How can we measure the input impedance?

FLUIDON uses the secondary source method to measure the input impedance. In this method, standardized in ISO 10767-1, the component whose input impedance is to be determined is connected to a measuring pipe and excited to oscillate in the frequency range of interest by a pulsation source located at the other end of the pipe (the eponymous secondary source). In our test bench, the excitation is realised by a directional valve which is controlled by a sinusoidal input signal at a constant offset signal. During the course of the measurement, the frequency of the signal increases in from 0 Hz to the maximum frequency. The system pressure is adjusted via the accumulator and kept constant during the measurement using a pressure regulator. The resulting oscillations are recorded by two pressure sensors in the measuring pipe. From the Fourier-transformed signals of the two pressure sensors, the pressure and flow rate oscillations in the middle between the two sensors can be calculated. Since the transmission behaviour of the measuring pipe is known, the pressure and flow rate at this point can be used to compute the corresponding quantities at the flange of the specimen. The input impedance of the component is then calculated as the ratio of pressure and flow rate oscillations at the flange.

Test bench specifications

• Maximum excitation frequency: 400 Hz
• System pressure:
• Low pressure up to 8 bar
• High pressure up to 250 bar
• "Beckhoff" Data acquisition up to 40 kHz
• Automated test bench control

In-house "secondary source" test bench Results

The input impedance can be used to parameterise a substitute system after the measurement. Since the impedance of simple hydraulic elements (and their interconnection) can be calculated theoretically, the parameters (e.g. lengths and diameters) of the substitute system can be calculated automatically by an optimization in the frequency domain.

The measured input impedance of a component can also be used to draw conclusions about its termination behaviour: If the measured input impedance is significantly greater than the characteristic impedance of the terminated pipeline, the component acts as a closed end. If, on the other hand, the input impedance is significantly lower than the pipe impedance, the component under investigation acts like an open end (e.g. a large tank). If the input impedance equals the characteristic impedance of the pipeline, pressure and flow waves are practically not reflected at the interface between pipe and termination, which corresponds to a reflection-free line termination. Since the input impedance of the specimen usually changes with the frequency, one and the same component can act like an open end at one frequency, but correspond to a closed pipe termination at another frequency. The figure to the left shows an example of the input impedance curve of a tank measured at FLUIDON. The tank is divided into two sections by a check valve (CV). The input impedance is decomposed into amplitude (top) and phase (bottom) for a clear presentation.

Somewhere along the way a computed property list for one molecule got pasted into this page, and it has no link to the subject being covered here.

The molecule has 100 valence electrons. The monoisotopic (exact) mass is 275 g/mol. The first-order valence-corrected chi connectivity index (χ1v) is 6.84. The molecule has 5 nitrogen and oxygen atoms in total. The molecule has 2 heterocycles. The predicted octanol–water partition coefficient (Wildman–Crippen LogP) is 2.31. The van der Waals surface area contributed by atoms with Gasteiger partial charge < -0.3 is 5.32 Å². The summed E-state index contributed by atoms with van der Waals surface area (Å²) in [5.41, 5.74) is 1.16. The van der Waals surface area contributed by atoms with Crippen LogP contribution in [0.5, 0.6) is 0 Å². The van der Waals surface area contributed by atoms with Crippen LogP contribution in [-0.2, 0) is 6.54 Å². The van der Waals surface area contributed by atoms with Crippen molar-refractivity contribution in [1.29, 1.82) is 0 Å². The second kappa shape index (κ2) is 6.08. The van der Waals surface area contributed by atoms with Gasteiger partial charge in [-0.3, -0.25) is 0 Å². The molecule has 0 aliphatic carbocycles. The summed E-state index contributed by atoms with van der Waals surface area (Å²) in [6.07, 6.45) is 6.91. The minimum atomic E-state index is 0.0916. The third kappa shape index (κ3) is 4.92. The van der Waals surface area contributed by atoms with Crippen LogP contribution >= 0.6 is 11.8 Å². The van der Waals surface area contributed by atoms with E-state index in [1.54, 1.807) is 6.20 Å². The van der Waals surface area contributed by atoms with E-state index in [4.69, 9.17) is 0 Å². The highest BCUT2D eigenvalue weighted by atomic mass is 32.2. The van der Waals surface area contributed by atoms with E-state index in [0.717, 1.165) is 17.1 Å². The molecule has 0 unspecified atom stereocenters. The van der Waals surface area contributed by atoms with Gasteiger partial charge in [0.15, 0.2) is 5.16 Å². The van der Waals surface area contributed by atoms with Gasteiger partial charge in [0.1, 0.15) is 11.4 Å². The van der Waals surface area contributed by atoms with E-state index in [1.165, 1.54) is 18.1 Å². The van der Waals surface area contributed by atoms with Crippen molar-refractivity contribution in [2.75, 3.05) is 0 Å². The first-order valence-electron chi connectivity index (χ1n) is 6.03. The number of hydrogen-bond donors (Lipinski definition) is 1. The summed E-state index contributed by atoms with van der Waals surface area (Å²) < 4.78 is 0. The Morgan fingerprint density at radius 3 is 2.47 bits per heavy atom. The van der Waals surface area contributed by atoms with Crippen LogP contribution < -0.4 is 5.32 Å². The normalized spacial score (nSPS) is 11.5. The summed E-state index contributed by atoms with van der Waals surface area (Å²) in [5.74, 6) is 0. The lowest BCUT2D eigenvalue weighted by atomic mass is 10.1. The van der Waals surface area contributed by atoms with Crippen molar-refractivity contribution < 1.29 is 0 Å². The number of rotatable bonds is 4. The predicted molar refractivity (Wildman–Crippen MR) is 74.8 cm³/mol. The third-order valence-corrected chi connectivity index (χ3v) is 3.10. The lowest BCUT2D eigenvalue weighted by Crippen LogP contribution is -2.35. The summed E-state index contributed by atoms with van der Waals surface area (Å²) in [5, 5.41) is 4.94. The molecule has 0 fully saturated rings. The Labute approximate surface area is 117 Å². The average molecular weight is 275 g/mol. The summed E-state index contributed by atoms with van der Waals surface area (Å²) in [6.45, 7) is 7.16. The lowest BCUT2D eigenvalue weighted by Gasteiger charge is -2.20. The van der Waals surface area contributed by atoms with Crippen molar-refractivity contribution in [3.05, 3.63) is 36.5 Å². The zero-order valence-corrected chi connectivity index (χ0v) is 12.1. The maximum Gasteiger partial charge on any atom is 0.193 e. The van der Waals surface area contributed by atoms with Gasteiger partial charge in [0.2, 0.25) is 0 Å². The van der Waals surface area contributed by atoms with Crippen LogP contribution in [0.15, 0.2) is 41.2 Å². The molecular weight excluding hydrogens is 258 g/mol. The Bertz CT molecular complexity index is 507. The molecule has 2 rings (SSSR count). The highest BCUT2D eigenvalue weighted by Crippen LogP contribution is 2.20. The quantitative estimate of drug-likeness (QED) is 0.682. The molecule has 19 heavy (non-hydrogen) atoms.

• If the RV is closed (overrun mode of the combustion engine), the input impedance is only determined by the first section (seen from the tank flange).
• The RV is open when the combustion engine is working actively and needs to be supplied with fuel.
• Whenever the driver "leaves the throttle", the input impedance of the tank changes.

This example illustrates the necessity of measurements at different operating points if non-linear system behaviour is to be expected: Opening or closing of the CV leads to a drastic change in the input impedance of the tank, which in turn results in a changed vibration situation for the connected line system.